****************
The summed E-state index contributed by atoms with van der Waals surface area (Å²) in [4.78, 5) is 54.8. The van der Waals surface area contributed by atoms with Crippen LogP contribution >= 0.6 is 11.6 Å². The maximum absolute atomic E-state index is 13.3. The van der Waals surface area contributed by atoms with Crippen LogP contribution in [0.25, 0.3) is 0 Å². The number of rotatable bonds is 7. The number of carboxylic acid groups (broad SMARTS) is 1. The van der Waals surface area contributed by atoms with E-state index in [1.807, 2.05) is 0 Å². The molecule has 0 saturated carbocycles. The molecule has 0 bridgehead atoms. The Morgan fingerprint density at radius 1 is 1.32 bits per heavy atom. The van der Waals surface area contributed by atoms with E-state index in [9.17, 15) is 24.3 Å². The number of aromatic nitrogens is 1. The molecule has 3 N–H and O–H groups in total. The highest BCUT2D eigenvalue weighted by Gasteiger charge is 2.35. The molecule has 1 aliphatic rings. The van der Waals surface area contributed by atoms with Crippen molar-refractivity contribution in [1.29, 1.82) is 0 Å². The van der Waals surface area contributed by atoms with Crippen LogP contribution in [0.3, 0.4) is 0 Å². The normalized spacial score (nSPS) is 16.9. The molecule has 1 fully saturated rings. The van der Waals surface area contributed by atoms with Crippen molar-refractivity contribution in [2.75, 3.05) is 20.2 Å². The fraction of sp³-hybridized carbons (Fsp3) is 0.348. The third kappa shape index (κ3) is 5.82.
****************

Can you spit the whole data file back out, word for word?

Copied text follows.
The summed E-state index contributed by atoms with van der Waals surface area (Å²) in [4.78, 5) is 54.8. The van der Waals surface area contributed by atoms with Crippen LogP contribution >= 0.6 is 11.6 Å². The maximum absolute atomic E-state index is 13.3. The van der Waals surface area contributed by atoms with Crippen LogP contribution in [0.25, 0.3) is 0 Å². The number of rotatable bonds is 7. The number of carboxylic acid groups (broad SMARTS) is 1. The van der Waals surface area contributed by atoms with E-state index in [1.807, 2.05) is 0 Å². The molecule has 0 saturated carbocycles. The molecule has 0 bridgehead atoms. The Morgan fingerprint density at radius 1 is 1.32 bits per heavy atom. The van der Waals surface area contributed by atoms with E-state index in [9.17, 15) is 24.3 Å². The number of aromatic nitrogens is 1. The molecule has 3 N–H and O–H groups in total. The highest BCUT2D eigenvalue weighted by Gasteiger charge is 2.35. The molecule has 1 aliphatic rings. The van der Waals surface area contributed by atoms with Crippen molar-refractivity contribution in [1.29, 1.82) is 0 Å². The van der Waals surface area contributed by atoms with Crippen LogP contribution in [0.3, 0.4) is 0 Å². The normalized spacial score (nSPS) is 16.9. The molecule has 1 fully saturated rings. The van der Waals surface area contributed by atoms with Crippen molar-refractivity contribution in [2.75, 3.05) is 20.2 Å². The fraction of sp³-hybridized carbons (Fsp3) is 0.348. The third kappa shape index (κ3) is 5.82.